Pump Phases of Operation

This air operated pump produces water in bursts, and the air must be cycled on and off at regular intervals of two or three times a minute. Being an electronics guy, I built an automatic, timed controller using some 12-volt solenoid valves I purchased off of ebay, but you can easily use ball valves and cycle them manually. Filling the water tank is something that your kids can learn to do, as there’s no way to unintentionally hurt anything. Turning a couple ball valves takes a lot less sweat than pumping water from 200 feet down with your arms or feet!

There are three phases to the operation of the pump. The first phase fills the pump with water. The lower check valve opens (see diagram) and the pump and PEX lines fill with water to the static level in the well. This is the normal condition of the pump and water when it is sitting idle. To get the pump to fill, the air line is opened to atmosphere. The water line is always open to atmosphere above ground.

The second phase involves closing the atmospheric vent in the air line and then gating the compressed air into that line. The compressed air pressurizes the system, forcing water out of the pump, up the other line, and into your tank, bucket, dog dish, or long-term survival hot tub.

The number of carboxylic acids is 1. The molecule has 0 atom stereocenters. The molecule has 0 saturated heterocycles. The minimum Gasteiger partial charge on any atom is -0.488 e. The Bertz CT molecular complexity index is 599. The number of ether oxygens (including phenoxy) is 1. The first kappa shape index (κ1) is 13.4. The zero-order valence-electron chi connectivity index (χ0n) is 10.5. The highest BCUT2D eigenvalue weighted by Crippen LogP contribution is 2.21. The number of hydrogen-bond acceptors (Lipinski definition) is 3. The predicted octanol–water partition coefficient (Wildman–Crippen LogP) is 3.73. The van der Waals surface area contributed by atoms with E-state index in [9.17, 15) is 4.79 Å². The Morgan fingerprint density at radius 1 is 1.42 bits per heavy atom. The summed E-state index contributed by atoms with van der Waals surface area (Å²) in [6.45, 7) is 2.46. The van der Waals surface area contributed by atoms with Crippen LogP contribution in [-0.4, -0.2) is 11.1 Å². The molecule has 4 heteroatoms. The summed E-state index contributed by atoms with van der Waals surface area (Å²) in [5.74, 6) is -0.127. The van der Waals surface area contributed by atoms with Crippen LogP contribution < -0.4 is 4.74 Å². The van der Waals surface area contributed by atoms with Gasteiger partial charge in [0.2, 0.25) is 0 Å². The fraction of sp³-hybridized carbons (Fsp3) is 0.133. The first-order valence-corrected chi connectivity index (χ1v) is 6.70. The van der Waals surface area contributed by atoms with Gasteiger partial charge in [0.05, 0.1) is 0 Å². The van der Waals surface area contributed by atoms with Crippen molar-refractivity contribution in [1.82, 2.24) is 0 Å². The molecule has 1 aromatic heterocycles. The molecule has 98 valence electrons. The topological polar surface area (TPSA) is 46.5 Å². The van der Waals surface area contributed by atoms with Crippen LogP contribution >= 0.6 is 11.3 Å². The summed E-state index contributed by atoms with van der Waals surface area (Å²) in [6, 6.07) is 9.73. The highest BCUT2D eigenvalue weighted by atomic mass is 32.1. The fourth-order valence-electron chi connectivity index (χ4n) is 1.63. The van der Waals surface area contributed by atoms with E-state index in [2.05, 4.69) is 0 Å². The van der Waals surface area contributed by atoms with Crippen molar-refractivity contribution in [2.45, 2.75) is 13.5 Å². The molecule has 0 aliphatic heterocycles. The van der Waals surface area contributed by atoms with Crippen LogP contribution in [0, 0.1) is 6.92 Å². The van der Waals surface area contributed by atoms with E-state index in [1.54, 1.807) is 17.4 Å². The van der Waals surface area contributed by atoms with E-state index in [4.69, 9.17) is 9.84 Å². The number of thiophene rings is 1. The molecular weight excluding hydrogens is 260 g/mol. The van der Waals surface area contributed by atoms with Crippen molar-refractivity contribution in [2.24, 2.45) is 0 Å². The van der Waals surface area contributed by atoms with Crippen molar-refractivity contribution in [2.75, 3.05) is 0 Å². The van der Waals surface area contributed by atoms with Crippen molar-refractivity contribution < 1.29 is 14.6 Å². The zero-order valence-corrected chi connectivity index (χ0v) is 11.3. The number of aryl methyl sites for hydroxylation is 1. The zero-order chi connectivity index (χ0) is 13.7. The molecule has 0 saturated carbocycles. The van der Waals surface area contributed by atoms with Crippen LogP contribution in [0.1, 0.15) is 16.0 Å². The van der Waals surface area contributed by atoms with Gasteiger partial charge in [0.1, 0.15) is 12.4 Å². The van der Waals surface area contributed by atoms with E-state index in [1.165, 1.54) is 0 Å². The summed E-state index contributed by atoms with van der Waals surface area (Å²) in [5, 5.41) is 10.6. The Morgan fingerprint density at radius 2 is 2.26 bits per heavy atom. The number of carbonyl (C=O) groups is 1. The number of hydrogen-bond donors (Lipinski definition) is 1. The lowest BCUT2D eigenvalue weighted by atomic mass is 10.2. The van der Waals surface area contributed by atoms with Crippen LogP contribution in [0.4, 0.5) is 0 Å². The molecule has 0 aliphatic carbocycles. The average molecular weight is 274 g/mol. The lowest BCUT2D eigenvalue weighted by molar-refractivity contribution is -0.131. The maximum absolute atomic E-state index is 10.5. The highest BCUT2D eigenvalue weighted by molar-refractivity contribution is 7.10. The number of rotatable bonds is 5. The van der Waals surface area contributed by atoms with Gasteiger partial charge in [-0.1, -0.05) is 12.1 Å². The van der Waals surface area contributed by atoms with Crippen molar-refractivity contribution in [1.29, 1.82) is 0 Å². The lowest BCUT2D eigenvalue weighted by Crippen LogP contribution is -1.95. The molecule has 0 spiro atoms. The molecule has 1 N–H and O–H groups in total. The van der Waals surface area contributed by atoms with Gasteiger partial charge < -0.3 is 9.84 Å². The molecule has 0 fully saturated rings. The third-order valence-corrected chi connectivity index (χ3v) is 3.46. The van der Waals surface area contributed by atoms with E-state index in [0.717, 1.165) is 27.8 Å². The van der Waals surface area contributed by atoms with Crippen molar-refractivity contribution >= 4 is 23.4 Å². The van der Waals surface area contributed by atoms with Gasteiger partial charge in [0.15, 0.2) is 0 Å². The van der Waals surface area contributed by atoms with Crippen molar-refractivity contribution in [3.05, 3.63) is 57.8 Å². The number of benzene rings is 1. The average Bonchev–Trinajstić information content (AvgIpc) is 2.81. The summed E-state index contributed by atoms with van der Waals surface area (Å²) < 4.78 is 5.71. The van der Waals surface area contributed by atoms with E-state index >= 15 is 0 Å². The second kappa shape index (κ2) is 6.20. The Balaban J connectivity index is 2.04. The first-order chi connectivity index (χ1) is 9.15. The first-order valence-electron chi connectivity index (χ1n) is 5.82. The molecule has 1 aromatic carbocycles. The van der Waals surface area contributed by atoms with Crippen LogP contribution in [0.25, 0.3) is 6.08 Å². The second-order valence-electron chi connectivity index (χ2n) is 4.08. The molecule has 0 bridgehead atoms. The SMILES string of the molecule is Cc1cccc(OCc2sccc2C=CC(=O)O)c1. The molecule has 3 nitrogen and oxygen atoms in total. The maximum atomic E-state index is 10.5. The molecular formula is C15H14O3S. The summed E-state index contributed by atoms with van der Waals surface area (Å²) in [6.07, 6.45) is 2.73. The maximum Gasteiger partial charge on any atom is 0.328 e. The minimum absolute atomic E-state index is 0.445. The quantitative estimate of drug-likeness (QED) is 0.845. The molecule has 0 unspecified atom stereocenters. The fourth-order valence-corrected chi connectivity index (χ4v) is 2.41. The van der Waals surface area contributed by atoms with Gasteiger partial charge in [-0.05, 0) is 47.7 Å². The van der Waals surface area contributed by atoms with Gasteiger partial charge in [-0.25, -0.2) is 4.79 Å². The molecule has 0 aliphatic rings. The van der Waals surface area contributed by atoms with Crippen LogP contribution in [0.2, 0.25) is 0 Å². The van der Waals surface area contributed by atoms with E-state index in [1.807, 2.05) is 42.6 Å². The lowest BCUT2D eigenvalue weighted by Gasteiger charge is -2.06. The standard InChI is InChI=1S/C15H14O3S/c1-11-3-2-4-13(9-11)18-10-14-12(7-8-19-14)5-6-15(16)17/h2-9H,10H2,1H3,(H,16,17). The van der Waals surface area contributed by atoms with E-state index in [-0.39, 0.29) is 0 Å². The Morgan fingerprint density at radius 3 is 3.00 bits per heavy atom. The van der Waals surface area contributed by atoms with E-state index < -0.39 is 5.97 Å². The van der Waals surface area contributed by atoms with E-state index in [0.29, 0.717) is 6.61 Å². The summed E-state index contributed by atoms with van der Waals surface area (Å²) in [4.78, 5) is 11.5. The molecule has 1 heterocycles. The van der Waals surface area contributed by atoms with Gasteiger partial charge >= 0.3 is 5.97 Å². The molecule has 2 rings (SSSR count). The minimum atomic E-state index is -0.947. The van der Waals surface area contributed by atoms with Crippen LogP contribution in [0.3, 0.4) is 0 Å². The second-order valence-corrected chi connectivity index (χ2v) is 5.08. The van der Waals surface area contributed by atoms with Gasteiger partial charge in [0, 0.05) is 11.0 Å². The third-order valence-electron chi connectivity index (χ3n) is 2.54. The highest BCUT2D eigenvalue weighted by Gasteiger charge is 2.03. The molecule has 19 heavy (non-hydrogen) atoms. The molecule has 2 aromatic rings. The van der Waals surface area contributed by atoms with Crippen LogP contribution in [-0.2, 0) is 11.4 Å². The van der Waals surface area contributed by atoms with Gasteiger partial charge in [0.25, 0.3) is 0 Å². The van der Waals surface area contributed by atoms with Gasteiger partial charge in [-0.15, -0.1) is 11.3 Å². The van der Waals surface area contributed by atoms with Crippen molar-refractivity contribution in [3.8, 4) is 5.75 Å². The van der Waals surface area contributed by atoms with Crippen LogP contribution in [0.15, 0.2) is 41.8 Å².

The third phase starts when the pump empties and some air starts coming out of the water line. The pump valve is closed, and the remainder of the water/air mix is allowed to dribble out as the system depressurizes. The check valve in the water exit pipe inside the pump prevents any remaining water in the line from draining down into the pump again, to avoid pumping the same water multiple times. This check valve could probably be eliminated, with some energy waste resulting, but I have not tried this.

The cycle then repeats.

Water Pump Speed and Durability

The amount of water pumped per burst depends on the volume of the pump body and PEX lines below the static water level. My pump is about 30 inches in length, but it could be made almost arbitrarily longer. I get about a half gallon a minute of flow.